on Jul 6, 2018 at 3:58:33 pm

hello Robert -
you are on a professional video forum. I work with professional video companies. Since the dawn of video shared storage (AVID Unity) and Transoft (I forgot !), you have a dedicated isolated network for your shared storage. If you want to run POE cameras for security (what does this have to do with Creative Cow, or the professional video market) - you buy a dedicated POE switch, and plug in your cameras, and run the QNAP QVR software. Your POE switch would plug into one of the 1G ports on your QNAP. Why would you do this on your professional video shared storage solution ?

As for your IoT switch - are you trying to turn the lights on and off in your office with the same switch you are using for your professional video shared storage ? Are you controlling it with your Amazon Echo ? Is this a serious post or are you just fishing.

If you are looking for a low cost 24 port 1G switch that is managed, that has 10G ports on it, the Netgear S3300-28X is a wonderful choice. As for use with security cameras and IoT - I really don't care. This is a professional video forum, not a game or a hobby. If I am in the security business, I can purchase a Netgear GS724TP for $233 on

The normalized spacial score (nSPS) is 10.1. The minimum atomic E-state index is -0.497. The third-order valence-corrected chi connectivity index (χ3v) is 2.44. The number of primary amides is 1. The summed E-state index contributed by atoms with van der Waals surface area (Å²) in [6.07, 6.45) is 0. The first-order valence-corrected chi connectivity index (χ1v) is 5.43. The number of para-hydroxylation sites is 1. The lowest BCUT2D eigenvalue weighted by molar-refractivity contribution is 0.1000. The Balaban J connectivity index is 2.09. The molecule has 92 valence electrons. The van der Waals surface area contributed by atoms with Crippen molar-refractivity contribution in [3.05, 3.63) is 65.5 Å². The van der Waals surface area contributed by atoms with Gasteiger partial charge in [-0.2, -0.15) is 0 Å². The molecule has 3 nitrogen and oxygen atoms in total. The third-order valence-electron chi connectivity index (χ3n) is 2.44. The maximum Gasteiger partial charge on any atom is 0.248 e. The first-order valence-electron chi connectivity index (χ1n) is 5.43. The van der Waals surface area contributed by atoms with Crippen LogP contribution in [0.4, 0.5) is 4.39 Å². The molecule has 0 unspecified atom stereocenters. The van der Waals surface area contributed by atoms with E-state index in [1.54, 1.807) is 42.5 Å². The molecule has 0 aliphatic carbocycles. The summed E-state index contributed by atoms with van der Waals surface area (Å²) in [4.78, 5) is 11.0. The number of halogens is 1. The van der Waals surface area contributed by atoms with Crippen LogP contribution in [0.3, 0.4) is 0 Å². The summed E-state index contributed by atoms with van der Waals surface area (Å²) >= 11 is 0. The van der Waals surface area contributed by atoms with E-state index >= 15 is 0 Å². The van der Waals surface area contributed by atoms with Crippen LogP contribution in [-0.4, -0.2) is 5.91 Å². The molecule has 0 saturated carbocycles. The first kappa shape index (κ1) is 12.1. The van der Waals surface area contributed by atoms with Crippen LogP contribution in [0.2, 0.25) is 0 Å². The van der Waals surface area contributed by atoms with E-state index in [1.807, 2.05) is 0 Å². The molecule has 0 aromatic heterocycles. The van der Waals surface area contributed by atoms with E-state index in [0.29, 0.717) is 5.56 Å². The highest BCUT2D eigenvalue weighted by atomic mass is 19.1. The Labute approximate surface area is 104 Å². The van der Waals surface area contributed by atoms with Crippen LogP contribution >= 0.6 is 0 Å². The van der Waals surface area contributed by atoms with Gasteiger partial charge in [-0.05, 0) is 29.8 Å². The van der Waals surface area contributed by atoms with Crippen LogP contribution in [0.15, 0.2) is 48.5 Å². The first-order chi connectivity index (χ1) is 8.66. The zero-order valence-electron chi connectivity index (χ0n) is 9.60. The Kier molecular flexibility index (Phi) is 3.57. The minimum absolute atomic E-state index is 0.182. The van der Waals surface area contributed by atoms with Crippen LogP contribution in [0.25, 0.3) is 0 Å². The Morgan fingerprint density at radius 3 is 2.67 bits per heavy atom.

Amazon, that will supply 190 watts of power. If you can't afford $589 for an 8 port QNAP 10G switch, and $233 for a 24 port POE switch - well, I really have no interest in answering any more of your questions. I work for countless charities and Christian organizations, and ALL OF THEM have professional equipment.

Bob Zelin

Bob Zelin
Rescue 1, Inc.
bobzelin@icloud.com


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Robert Broussard
Re: QNAP edit suites upgrade plan- sourced from Bob Zelin's posts. :)
on Jul 7, 2018 at 4:06:12 am

Hi Bob,

[Bob Zelin] "Why would you do this on your professional video shared storage solution ? "

Sorry for the confusion, the POE devices and associated traffic are on a separate VLAN and no security cameras will be using the NAS for any reason. The only reason why the Gig switch (which happens to be POE) gets mentioned is that there are more than a few Gigabit computers that will have access to the NAS and I was concerned that the uplink port (to the 10G switch) might get overwhelmed if I didn't get the 3300 series switch. In my original post, I was jut pointing out what I didn't like about the Netgear GS728TXP and that I enjoyed my experiences with other Enterprise level gear such as: Ubiquity UNIFI and the EdgeMax line and wondered if you'd discovered the same amazing software. Bob, I just dropped $1,100 on a gig switch, I'm not afraid to spend a few bucks.

I appreciate your feedback and contributions to this forum--again, sorry for the confusion. I should probably not post things after taking Ambien. ☺

Robert